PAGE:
attention to them.

>One final note.  I wish I could remember where I read this...that Gielgud
>sometimes expressed
>annoyance at Olivier because he felt that the latter actor was too
>naturalistic, and uncritically accepting of "contemporary"
>(post-classical?) acting styles, and that his (Olivier's) work diminished
>the dignity of Shakespeare.

I don't know that Gielgud didn't say this at some point in his life, but
in a television interview broadcast a few years before he died (on The
South Bank Show--I think), Gielgud said that he hired Olivier to
alternate Mercutio and Romeo with him because of his respect for the way
he thought Olivier would handle Shakespeare.  He allowed that the
reviewers were harsh to Olivier, but said that within a short time they
caught up to what Olivier was doing, and learned to praise him.  Gielgud
felt Olivier was a much better Romeo.  I don't remember if he expressed
an opinion about Mercutio.

Best,
Mike Jensen

[2]-------------------------------------------------------------
From:           Brian Willis <
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Date:           Friday, 22 Feb 2002 10:17:22 -0800 (PST)
Subject: 13.0519 Re: Classical Acting: Signs of Decline
Comment:        Re: SHK 13.0519 Re: Classical Acting: Signs of Decline

Gielgud knew full well that he was being grouped with Olivier in the
"last great generation of classical actors" category and he agreed. He
understood that Olivier's naturalistic style of acting was taken twenty
steps further by Brando, De Niro, Pacino, etc.

Although it may be lamented that acting ahs declined, and I certainly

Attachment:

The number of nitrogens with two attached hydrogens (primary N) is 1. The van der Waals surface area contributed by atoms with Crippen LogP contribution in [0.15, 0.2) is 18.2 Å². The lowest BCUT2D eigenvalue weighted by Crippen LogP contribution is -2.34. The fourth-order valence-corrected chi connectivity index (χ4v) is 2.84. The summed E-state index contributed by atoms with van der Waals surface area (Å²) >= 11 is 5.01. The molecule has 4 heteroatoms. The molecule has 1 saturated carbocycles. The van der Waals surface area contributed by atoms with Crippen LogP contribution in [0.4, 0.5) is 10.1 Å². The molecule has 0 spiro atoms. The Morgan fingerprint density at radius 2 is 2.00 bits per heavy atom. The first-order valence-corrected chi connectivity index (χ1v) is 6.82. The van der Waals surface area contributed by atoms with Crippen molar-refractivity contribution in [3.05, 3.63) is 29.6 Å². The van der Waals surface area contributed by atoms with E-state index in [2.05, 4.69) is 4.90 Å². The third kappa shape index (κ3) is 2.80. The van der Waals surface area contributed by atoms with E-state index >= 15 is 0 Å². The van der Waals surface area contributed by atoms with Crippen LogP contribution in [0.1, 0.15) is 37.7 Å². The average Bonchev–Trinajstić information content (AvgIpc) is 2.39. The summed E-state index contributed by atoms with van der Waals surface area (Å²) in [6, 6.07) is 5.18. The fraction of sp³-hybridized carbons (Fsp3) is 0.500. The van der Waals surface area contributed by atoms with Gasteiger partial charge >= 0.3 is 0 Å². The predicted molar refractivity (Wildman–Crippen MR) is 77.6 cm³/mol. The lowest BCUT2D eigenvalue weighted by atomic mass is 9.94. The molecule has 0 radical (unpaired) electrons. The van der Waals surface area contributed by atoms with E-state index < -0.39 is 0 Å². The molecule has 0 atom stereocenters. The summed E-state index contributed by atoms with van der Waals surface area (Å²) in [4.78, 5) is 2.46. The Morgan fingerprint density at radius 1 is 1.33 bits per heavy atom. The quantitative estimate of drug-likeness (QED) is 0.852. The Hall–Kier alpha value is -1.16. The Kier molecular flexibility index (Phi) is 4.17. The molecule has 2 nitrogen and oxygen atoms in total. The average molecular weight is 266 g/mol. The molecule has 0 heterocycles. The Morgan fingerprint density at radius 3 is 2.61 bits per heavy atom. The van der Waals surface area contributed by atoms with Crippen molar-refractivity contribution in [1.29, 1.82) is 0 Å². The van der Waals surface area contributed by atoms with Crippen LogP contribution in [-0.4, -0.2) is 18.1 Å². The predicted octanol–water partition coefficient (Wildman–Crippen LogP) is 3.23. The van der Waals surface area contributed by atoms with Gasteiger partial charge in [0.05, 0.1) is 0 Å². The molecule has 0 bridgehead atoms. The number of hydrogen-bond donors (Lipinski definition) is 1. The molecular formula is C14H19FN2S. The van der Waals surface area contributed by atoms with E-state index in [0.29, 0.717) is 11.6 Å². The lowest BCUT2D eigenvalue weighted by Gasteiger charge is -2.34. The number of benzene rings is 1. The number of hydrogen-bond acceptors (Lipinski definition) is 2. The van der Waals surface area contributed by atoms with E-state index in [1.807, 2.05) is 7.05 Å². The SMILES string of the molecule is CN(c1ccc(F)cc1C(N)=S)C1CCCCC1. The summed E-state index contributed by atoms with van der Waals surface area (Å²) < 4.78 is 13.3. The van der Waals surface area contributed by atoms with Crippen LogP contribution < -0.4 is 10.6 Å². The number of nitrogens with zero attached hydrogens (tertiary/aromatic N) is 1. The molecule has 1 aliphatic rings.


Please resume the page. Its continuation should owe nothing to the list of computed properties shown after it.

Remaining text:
cannot totally disagree, Brando himself delivers what I think is an
electrifying performance as Mark Antony in Mankiewicz's Julius Caesar.
In his own, non-classical style. And in a film with John Gielgud as
Cassius! How's that for clashing of styles?

Brian Willis

[3]-------------------------------------------------------------
From:           Charles Weinstein <
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Date:           Friday, 22 Feb 2002 20:57:21 -0500
Subject:        Classical Acting: Signs of Decline, Part II

In "Shakespeare in the Twentieth-Century Theatre," appearing in The
Cambridge Companion to Shakespeare (2001), Peter Holland acknowledges
the "common assumption that the great age of verse-speaking belongs
irretrievably in the past."

--Charles Weinstein

[4]-------------------------------------------------------------
From:           Sean Lawrence <
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Date:           Saturday, 23 Feb 2002 09:52:24 -0800
Subject: 13.0519 Re: Classical Acting: Signs of Decline
Comment:        Re: SHK 13.0519 Re: Classical Acting: Signs of Decline

Charles,

Regrettably, you seem to have me confused with someone who teaches in a
high school.  For yours information, my students who are left so
uninspired by Olivier are in a third-year course in a leading research
university.  In any case, smearing those whose tastes do not coincide
with one's own does not make an argument.  People have different tastes,
and can have different tastes that are equally informed.

Charles's pseudo-argument that "A Gielgud performance has emotional
riches that will not yield themselves instanter to the dismissive
sensibilities of today's average teenager," is immediately reversible,
like a glove.  Why should the emotional richness of a Marlon Brando
performance yield itself instantly to the dismissive sensibilities of
someone who's never overcome the judgements of his teenage years?

Cheers,
Se